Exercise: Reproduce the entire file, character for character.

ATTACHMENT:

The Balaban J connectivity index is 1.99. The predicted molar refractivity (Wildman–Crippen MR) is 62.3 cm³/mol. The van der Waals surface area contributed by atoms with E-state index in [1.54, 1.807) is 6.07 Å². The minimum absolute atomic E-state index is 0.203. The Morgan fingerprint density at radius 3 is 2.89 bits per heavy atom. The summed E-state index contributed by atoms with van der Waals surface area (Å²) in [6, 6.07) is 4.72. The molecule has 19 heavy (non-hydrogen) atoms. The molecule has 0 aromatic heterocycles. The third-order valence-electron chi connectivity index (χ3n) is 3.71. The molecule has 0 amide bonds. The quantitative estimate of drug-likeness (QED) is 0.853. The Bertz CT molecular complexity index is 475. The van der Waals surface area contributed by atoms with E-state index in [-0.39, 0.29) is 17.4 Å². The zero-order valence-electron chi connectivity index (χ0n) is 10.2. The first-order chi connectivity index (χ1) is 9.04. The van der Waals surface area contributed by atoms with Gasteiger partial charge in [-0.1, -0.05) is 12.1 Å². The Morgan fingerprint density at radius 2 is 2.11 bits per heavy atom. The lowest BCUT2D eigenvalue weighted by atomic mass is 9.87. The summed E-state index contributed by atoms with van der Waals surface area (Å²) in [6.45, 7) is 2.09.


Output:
The Balaban J connectivity index is 1.99. The predicted molar refractivity (Wildman–Crippen MR) is 62.3 cm³/mol. The van der Waals surface area contributed by atoms with E-state index in [1.54, 1.807) is 6.07 Å². The minimum absolute atomic E-state index is 0.203. The Morgan fingerprint density at radius 3 is 2.89 bits per heavy atom. The summed E-state index contributed by atoms with van der Waals surface area (Å²) in [6, 6.07) is 4.72. The molecule has 19 heavy (non-hydrogen) atoms. The molecule has 0 aromatic heterocycles. The third-order valence-electron chi connectivity index (χ3n) is 3.71. The molecule has 0 amide bonds. The quantitative estimate of drug-likeness (QED) is 0.853. The Bertz CT molecular complexity index is 475. The van der Waals surface area contributed by atoms with E-state index in [-0.39, 0.29) is 17.4 Å². The zero-order valence-electron chi connectivity index (χ0n) is 10.2. The first-order chi connectivity index (χ1) is 9.04. The van der Waals surface area contributed by atoms with Gasteiger partial charge in [-0.1, -0.05) is 12.1 Å². The Morgan fingerprint density at radius 2 is 2.11 bits per heavy atom. The lowest BCUT2D eigenvalue weighted by atomic mass is 9.87. The summed E-state index contributed by atoms with van der Waals surface area (Å²) in [6.45, 7) is 2.09.